From:   Carwil Bjork-James <carwil@falseignorance.info>
Sent time:   Tuesday, October 11, 2011 6:02:27 AM
To:   september17@googlegroups.com
Subject:   Re: [september17discuss] the next phase
 

A couple thoughts on next steps:

 

1. A twin space, soon. Zuccotti Park is just plain crowded, and

doesn't have a ton of room for new campers. A second, stable-ish,

perhaps POPS, location in Lower Manhattan could provide additional

room for people to be near Wall Street. This would facilitate mass

actions in the financial district while growing the movement.

 

2. Mass actions in the financial district. Use your own imagination.

 

3. Holding a space that is more a place of gathering than a launchpad

for confrontation. Weekly (for now) use of Washington Square could

build to that. So could some kind of plaza occupation across Brooklyn,

Harlem, Washington Heights, and the rest of the outer boroughs. It's

yet to be seen how intense the police response will be in such places.

In all cases, an easy flow between regular events, continuous

presence, and full-on occupation and transformation can be played

with.

 

3a. At some point, one location will be the first public park (as

opposed to POPS) to be held. We should focus as much OWS energy as

possible on maintaining it and setting the kind of "new normal" Beka

is talking about. My guess is the first possibility will take the form

of #3, not the form of #1, but I'd love to be surprised at Battery

Park or Foley Square.

 

4. The constant circulation of people through Zuccotti is accumulating

projects (greywater, printing, a spiritual gathering place). I'd love

to see this also happening in a permanently held place: a warehouse,

public space of a park, a student center, a union hall, etc. As winter

comes, the need for physically warm spaces shouldn't mean a retreat to

less space transformation, but to the hive-for-occupation conversion

of friendly or occupied buildings.

 

4a. For those of us with access to buildings, but not control over

them (I'm thinking universities for the moment), we can start by

turning these places into hives of activity for occupiers and only

later initiate formal occupations. I'm thinking about numerous ongoing

"conferences" that actually have "workshops" that do work for the

movement: printing, designing, building, training, and by-the-by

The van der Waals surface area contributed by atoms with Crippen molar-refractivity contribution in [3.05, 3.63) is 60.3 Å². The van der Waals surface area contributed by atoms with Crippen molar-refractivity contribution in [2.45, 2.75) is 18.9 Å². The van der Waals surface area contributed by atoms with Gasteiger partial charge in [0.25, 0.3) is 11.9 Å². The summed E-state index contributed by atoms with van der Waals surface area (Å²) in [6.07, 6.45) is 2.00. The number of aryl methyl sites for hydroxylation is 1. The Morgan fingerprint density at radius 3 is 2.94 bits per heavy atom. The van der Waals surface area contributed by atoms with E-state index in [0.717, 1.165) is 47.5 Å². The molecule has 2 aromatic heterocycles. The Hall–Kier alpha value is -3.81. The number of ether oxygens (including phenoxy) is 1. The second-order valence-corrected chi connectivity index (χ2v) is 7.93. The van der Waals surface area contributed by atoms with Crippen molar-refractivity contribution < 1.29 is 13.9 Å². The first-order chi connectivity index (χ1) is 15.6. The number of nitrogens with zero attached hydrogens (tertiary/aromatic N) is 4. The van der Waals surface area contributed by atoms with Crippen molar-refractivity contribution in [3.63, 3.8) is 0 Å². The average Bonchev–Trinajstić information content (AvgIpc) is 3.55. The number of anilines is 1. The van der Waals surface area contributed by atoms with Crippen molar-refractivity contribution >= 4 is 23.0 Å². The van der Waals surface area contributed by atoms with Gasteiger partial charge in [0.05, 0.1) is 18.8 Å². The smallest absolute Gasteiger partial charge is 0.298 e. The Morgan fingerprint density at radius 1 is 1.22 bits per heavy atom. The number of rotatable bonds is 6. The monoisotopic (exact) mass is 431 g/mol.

keeping people warm. As always, a critical mass at such a place could

hope to hold the building. But the priority (from my perspective) is

not to make demands with a closed occupation, but to do collective

work with an open one.

 

5. Assuming a critical mass and a regional convergence on NYC,

occupying symbolically powerful public spaces. Do people know that

1,000+ artists occupied the Met during the 1970 "student" strike

against the invasion of Cambodia? Federal Hall, the site of the first

US Congress is on Wall Street. Wall Street itself. Downtown. Midtown.

 

Just some thoughts,

Carwil

 

On Mon, Oct 10, 2011 at 7:38 PM, beka economopoulos

<beka@notanalternative.net> wrote:

> Today Bloomberg announced that we could stay in Zuccotti Park

> indefinitely: http://blogs.wsj.com/metropolis/2011/10/10/bloomberg-occupy-wall-street-can-stay-indefinitely/

> And so we went from being an occupation to becoming a picnic.

> Just yesterday Zizek warned “The only thing I’m afraid of is that we will

> someday just go home and then we will meet once a year drinking beer and

> nostalgically remembering what a nice time we had here. Promise ourselves

> that this will not be the case.”

> Of course, it's nice to have some breathing room, but we're in this for the

> long haul.  There are no "solutions" that can be presented quickly to make

> us go away. And so there will be moments where our presence is no longer an

> uncomfortable and unknown variable, but rather is normalized and

> integrated.

> It's in those moments that we have to push the envelop, pry open the space

> of possibility even farther. We go as far as we can to destabalize but

> maintain support and momentum. And when that's the new "normal" then we do

> it again, we push further.

> That's how change happens, how we shift the terrain and the terms of the

> game.  I hope that we can get information out as soon as possible about ways

> to plug into the international day of action, this Saturday October 15.  And

> that we continue to expand and take new space and spread and lead the way.

> xob

>

> --

> New: http://blog.art21.org/2011/05/19/5-questions-for-contemporary-practice-with-not-an-alternative/

> Not An Alternative

> http://notanalternative.com

>

 

 

 

--

Carwil Bjork-James

 

Ph.D. Candidate

Department of Anthropology

CUNY Graduate Center

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